Jeremy Corbyn has defied critics in his own party and warned the prime minister against “rushing way ahead of the evidence” over the Salisbury poisoning, in what he called the “fevered” atmosphere of Westminster.
The Labour leader used an article in the Guardian to urge the government to take a “calm, measured” approach – and warn against the drift towards a “new cold war” with Russia.
Corbyn was criticised by some in his own party on Wednesday for what they regarded as his lacklustre response to Theresa May’s announcement of action against Moscow over the poisoning of former spy Sergei Skripal and his daughter, Yulia, with a nerve agent.
The Labour leader doubled down on that cautious approach on Thursday night. “This horrific event demands first of all the most thorough and painstaking criminal investigation, conducted by our police and security services,” he said.
“To rush way ahead of the evidence being gathered by the police, in a fevered parliamentary atmosphere, serves neither justice nor our national security.”
Corbyn warned against a “McCarthyite intolerance of dissent” over Russia. “Labour is of course no supporter of the Putin regime, its conservative authoritarianism, abuse of human rights or political and economic corruption,” he said.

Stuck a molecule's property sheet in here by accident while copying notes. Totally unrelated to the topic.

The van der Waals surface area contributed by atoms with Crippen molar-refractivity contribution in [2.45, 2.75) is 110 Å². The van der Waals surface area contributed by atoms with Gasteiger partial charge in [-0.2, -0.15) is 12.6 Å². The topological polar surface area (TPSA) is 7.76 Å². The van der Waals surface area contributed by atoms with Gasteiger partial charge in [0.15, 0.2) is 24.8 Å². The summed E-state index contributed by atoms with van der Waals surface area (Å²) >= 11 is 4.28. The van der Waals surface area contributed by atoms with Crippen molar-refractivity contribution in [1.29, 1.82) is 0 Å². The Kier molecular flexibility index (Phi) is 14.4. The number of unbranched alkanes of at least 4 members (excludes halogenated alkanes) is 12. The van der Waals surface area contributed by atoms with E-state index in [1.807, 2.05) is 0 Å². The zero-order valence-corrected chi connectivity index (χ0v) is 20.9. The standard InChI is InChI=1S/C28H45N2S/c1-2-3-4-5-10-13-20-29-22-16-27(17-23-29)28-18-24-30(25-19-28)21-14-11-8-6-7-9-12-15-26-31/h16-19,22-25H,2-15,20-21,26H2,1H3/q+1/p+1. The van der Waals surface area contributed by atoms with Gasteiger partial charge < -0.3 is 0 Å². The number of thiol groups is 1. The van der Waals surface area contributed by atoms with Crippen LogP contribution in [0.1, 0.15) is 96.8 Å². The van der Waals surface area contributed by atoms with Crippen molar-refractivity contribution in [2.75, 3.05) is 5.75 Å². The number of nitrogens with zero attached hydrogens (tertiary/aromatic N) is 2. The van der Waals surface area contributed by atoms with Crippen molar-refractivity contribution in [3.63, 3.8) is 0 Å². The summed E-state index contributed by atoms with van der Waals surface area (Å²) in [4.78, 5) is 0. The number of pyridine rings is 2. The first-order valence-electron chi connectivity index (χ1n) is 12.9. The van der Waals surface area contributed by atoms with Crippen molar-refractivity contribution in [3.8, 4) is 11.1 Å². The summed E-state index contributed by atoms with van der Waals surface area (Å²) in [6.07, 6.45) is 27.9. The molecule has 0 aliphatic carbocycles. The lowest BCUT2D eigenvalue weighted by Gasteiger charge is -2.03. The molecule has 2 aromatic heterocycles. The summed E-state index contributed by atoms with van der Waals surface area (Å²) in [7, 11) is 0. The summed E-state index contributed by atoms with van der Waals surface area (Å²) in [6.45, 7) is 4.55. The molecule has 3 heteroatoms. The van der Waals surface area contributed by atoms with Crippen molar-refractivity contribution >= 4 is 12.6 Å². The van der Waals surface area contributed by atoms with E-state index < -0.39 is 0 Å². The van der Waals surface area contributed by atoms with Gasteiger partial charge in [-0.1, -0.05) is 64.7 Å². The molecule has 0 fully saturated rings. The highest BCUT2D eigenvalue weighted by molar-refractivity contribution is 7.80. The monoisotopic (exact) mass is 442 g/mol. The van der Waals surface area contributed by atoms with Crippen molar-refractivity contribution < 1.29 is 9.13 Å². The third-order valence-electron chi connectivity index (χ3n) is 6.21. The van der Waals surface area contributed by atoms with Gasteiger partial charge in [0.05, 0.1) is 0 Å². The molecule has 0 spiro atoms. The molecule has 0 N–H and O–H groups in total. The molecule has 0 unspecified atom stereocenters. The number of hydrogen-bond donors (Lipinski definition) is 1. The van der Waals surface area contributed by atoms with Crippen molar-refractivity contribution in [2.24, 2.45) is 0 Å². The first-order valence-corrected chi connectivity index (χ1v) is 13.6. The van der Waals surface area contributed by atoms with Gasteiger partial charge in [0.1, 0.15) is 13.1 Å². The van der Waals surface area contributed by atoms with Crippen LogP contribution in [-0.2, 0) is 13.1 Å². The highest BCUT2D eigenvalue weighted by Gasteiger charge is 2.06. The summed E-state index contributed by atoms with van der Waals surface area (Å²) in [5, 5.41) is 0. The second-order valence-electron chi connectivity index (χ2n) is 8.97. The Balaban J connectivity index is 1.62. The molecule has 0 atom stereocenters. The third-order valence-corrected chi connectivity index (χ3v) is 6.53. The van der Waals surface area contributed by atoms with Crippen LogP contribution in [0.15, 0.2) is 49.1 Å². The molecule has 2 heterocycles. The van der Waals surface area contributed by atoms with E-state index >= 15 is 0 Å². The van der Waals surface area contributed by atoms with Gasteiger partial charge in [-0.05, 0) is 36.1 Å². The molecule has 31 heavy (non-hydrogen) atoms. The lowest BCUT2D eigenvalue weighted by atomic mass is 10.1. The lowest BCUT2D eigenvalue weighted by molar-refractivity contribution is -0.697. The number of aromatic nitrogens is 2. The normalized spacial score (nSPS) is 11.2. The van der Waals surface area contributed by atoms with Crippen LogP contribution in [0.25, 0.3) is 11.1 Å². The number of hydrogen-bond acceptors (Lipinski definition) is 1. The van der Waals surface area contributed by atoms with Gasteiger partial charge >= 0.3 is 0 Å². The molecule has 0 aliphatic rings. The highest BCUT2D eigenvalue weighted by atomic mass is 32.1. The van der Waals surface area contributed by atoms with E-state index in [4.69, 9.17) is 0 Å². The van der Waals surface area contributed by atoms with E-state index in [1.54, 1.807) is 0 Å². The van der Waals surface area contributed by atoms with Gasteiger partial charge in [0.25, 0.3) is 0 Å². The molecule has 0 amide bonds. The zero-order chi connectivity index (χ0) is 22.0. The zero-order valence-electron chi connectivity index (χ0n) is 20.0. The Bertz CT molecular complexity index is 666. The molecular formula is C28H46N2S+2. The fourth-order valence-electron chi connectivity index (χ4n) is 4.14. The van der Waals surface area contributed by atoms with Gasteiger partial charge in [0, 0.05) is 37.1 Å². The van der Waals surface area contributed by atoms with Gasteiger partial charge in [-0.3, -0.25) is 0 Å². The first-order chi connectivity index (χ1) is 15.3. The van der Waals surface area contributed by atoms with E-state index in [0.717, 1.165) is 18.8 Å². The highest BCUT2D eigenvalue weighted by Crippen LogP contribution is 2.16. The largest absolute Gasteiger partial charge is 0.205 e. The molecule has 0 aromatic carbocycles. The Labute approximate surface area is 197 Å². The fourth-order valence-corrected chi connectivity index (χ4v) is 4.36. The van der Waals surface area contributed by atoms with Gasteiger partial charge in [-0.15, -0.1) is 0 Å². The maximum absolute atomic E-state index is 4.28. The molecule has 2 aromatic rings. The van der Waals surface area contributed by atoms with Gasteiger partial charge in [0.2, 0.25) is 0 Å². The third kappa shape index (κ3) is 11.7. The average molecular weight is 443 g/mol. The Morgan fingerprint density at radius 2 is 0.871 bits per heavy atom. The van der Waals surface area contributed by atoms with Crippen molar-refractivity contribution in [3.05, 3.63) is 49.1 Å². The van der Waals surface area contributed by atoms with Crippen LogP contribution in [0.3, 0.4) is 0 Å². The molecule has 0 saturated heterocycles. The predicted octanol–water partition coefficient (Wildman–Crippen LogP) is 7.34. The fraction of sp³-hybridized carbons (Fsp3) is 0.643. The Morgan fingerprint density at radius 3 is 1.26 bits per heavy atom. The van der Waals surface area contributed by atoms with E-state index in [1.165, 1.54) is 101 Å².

“However, that does not mean we should resign ourselves to a ‘new cold war’ of escalating arms spending, proxy conflicts across the globe and a McCarthyite intolerance of dissent.”
Corbyn backed May’s decision to expel 23 diplomats, but suggested a financial crackdown on Russian oligarchs would be more effective.
“We agree with the government’s action in relation to Russian diplomats, but measures to tackle the oligarchs and their loot would have a far greater impact on Russia’s elite than limited tit-for-tat expulsions,” he said.
The shadow chancellor, John McDonnell, also pledged to “hammer” money-laundering, saying that would be a more effective weapon against Vladimir Putin’s regime than expelling diplomats.